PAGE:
Negative interest rates—that is, when a lender gets back less than what was lent—seem not only anti-capitalist and counterintuitive but also, in theory, impossible. With cash available at a zero interest rate, who instead would choose to invest at a negative rate? Apparently there are some that will. And the lower interest rate is less than zero for many investors around the world. How negative a rate (that is, how far below zero) investors will tolerate has yet to be determined. The European Central Bank and the BoJ seem on track to test that limit in their efforts to stimulate growth and avoid deflation. 

Negative-land
Some level of negative rates may be tolerated by investors for the assurance of getting most of their money back, and, perhaps, for some level of convenience, especially if the situation appears temporary. However, sharply negative rates, or a long period of below-zero rates, demand consideration of cash as an alternative. At zero return, cash represents a more attractive economic alternative once the costs of storage, assuming something other than a mattress, have been overcome. Negative rates on government debt may soon be egregious enough to force investors to seek haven or yield elsewhere. Two-year notes in Switzerland and Germany, for example, recently yielded -0.95% and -0.51%, respectively, according to Bloomberg. Essentially, for every $100 invested in Swiss two-year notes, investors would receive back a little more than $98.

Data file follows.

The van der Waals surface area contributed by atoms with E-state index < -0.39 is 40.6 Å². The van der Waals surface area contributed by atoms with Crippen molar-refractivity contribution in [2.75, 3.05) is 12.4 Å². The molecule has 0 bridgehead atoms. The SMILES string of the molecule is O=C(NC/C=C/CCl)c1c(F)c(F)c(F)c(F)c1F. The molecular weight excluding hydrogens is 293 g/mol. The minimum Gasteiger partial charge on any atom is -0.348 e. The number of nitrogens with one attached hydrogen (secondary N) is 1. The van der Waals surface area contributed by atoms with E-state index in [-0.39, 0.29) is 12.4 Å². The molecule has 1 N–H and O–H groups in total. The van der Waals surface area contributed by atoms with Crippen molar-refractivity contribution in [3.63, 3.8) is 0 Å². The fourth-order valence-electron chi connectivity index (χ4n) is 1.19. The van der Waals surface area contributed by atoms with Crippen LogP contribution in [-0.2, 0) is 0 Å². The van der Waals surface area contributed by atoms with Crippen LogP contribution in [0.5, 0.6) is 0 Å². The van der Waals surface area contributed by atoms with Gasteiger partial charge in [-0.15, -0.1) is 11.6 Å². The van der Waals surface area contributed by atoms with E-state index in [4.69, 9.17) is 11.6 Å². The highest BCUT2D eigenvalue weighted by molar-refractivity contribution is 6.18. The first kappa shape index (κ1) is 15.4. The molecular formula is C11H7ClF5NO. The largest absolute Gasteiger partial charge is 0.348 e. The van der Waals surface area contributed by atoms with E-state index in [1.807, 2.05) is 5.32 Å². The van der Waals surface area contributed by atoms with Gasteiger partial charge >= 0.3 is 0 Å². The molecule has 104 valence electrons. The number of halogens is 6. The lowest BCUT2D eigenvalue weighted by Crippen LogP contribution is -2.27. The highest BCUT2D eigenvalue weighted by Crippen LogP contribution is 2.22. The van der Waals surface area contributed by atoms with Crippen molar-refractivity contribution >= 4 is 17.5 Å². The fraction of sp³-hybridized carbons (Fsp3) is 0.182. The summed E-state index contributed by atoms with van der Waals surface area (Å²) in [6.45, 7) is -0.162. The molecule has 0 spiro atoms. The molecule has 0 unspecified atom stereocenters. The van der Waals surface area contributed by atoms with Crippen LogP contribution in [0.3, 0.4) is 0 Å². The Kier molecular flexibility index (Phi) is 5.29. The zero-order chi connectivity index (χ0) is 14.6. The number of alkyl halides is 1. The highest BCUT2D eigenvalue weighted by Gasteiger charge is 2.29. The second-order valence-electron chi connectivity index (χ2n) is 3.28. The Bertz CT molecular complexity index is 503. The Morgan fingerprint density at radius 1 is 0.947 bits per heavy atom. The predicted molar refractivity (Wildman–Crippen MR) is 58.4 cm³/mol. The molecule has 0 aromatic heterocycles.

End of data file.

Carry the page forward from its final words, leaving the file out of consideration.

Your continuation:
Some investors may be required to hold government debt, but at some point, other investors may force a limit. Prolonged periods of substantive negative rates can give rise to serious economic problems. Over time, broadly negative rates reverse economic incentives and change investor behavior, because they discourage saving and promote unnecessary borrowing. Imagine, for example, a negative mortgage—that is, getting paid to borrow money to purchase a home. In such an environment, even timely mortgage payments to the bank would be discouraged, since the bank would have to reinvest in another negative-rate vehicle.